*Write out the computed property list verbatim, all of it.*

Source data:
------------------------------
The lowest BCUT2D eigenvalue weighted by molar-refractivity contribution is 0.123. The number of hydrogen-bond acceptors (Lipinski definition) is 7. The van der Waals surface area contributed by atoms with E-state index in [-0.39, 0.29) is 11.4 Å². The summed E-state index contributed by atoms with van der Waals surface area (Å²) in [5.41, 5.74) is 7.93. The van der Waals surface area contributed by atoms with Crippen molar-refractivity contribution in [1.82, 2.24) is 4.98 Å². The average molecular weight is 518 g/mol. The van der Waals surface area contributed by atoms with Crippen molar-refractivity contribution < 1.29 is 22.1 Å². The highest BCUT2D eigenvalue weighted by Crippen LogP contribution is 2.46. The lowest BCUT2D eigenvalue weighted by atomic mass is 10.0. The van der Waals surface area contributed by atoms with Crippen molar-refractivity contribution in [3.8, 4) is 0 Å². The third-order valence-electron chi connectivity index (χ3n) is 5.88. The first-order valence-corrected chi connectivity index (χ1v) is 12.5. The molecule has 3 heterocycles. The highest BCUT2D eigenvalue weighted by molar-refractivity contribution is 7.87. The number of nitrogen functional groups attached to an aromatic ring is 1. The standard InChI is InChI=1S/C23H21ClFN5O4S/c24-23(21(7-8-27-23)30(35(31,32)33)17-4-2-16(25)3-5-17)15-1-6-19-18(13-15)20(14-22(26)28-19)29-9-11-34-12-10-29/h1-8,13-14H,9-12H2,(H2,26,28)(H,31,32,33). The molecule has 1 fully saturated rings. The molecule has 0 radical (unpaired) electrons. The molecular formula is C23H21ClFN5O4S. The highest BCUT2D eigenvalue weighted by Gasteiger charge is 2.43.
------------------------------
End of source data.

The lowest BCUT2D eigenvalue weighted by molar-refractivity contribution is 0.123. The number of hydrogen-bond acceptors (Lipinski definition) is 7. The van der Waals surface area contributed by atoms with E-state index in [-0.39, 0.29) is 11.4 Å². The summed E-state index contributed by atoms with van der Waals surface area (Å²) in [5.41, 5.74) is 7.93. The van der Waals surface area contributed by atoms with Crippen molar-refractivity contribution in [1.82, 2.24) is 4.98 Å². The average molecular weight is 518 g/mol. The van der Waals surface area contributed by atoms with Crippen molar-refractivity contribution < 1.29 is 22.1 Å². The highest BCUT2D eigenvalue weighted by Crippen LogP contribution is 2.46. The lowest BCUT2D eigenvalue weighted by atomic mass is 10.0. The van der Waals surface area contributed by atoms with Crippen molar-refractivity contribution in [3.8, 4) is 0 Å². The third-order valence-electron chi connectivity index (χ3n) is 5.88. The first-order valence-corrected chi connectivity index (χ1v) is 12.5. The molecule has 3 heterocycles. The highest BCUT2D eigenvalue weighted by molar-refractivity contribution is 7.87. The number of nitrogen functional groups attached to an aromatic ring is 1. The standard InChI is InChI=1S/C23H21ClFN5O4S/c24-23(21(7-8-27-23)30(35(31,32)33)17-4-2-16(25)3-5-17)15-1-6-19-18(13-15)20(14-22(26)28-19)29-9-11-34-12-10-29/h1-8,13-14H,9-12H2,(H2,26,28)(H,31,32,33). The molecule has 1 fully saturated rings. The molecule has 0 radical (unpaired) electrons. The molecular formula is C23H21ClFN5O4S. The highest BCUT2D eigenvalue weighted by Gasteiger charge is 2.43.